Air Malta reopens injustices board to deal with pre-2013 decisions
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Air Malta reopens injustices board to deal with pre-2013 decisions

This will be the third process

Air Malta employees who feel aggrieved by decisions taken before 2013, or who feel they have suffered some sort of injustice, have been given another chance to file their complaint, the Times of Malta has learnt.

A spokesman for the Tourism Ministry confirmed that this measure applies to present and former employees who had failed to submit their complaints for review in the previous two opportunities, of which they may have been unaware.

“We can confirm that the Tourism Ministry has re-launched a process to investigate alleged cases of injustices [grievances] with Air Malta employees,” the spokesman said.

“This is primarily due to the fact that the ministry has been made aware, through direct correspondence with alleged aggrieved parties, that there are a number of former Air Malta employees who might have not been made aware of the possibility to submit a grievance case.

“This extension seeks to remedy this and to ensure that all employees benefit from the same treatment,” he added.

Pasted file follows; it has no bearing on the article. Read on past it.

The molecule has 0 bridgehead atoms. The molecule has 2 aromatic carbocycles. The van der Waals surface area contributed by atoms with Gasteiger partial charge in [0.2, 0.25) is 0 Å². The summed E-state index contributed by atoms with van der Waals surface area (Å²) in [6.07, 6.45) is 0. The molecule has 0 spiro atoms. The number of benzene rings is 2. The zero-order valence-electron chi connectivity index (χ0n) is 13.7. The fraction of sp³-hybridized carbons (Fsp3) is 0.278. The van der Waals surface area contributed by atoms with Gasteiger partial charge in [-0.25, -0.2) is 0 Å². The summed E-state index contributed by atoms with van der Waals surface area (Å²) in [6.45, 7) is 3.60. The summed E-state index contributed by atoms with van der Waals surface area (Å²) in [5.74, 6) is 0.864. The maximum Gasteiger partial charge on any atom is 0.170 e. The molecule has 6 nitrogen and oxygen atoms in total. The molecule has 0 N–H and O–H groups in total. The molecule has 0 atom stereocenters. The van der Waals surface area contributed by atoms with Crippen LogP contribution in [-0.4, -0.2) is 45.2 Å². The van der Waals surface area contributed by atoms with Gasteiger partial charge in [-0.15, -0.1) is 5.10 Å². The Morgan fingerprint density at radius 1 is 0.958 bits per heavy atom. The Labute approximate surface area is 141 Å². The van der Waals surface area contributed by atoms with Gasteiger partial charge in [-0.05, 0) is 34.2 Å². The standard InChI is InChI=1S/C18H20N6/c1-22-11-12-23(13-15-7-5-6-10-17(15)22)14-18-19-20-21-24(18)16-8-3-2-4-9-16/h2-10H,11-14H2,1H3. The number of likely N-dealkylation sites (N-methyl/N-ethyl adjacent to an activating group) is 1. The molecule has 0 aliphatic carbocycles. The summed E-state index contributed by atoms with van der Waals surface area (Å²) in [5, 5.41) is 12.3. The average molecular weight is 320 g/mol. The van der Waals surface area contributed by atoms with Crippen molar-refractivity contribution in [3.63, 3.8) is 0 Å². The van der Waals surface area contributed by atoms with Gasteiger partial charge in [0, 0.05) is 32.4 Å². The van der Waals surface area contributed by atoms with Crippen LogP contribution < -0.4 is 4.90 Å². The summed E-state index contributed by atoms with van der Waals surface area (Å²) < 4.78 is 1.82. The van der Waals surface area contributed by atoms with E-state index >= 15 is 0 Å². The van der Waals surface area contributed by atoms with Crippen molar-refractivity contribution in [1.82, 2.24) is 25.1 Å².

May not always be fully transparent and independent

Sources said a new grievances board would be set up. The measure comes a few days before the nation goes to the polls in the elections for the European Parliament.

The spokesman said the new process was an extension of the first call in 2014. It can only deal with cases of alleged work-related injustices at Air Malta that have never been submitted before previous grievances or review boards. Cases already decided by past boards will not be re-examined.

There had been a call for alleged grievances in 2014. Then, in 2017, soon after the election that returned Labour to power, a mechanism was set up to review previous cases.

The ministry spokesman said the two boards examined 696 cases of alleged injustices in all.

Claims mainly ranged from alleged discriminatory treatment stemming from lack of a collective agreement and the restructuring process, to pensions adjustments and a few ad hoc compensations.

The spokesman did not specify how many complaints were found to be justified and neither did he provide the total spent on settling the grievances.

In 2017, police officers and former officers had also been given a second chance to file a complaint before the force’s own board. It was open not only to those whose claim had been turned down but also to those who did not apply following Labour’s election win in 2013.

Soon after that election, Labour had set up a number of ad hoc grievance boards in many of the government’s entities to address claims of injustice under the previous PN administrations. This was done despite the establishment of the Office of the Ombudsman in 1995 primarily to address such cases.

Former Ombudsman Joseph Said Pullicino had expressed concern over the setting up of grievance boards, insisting they “may not always be fully transparent and independent, and in many cases lack proper direction and criteria”.

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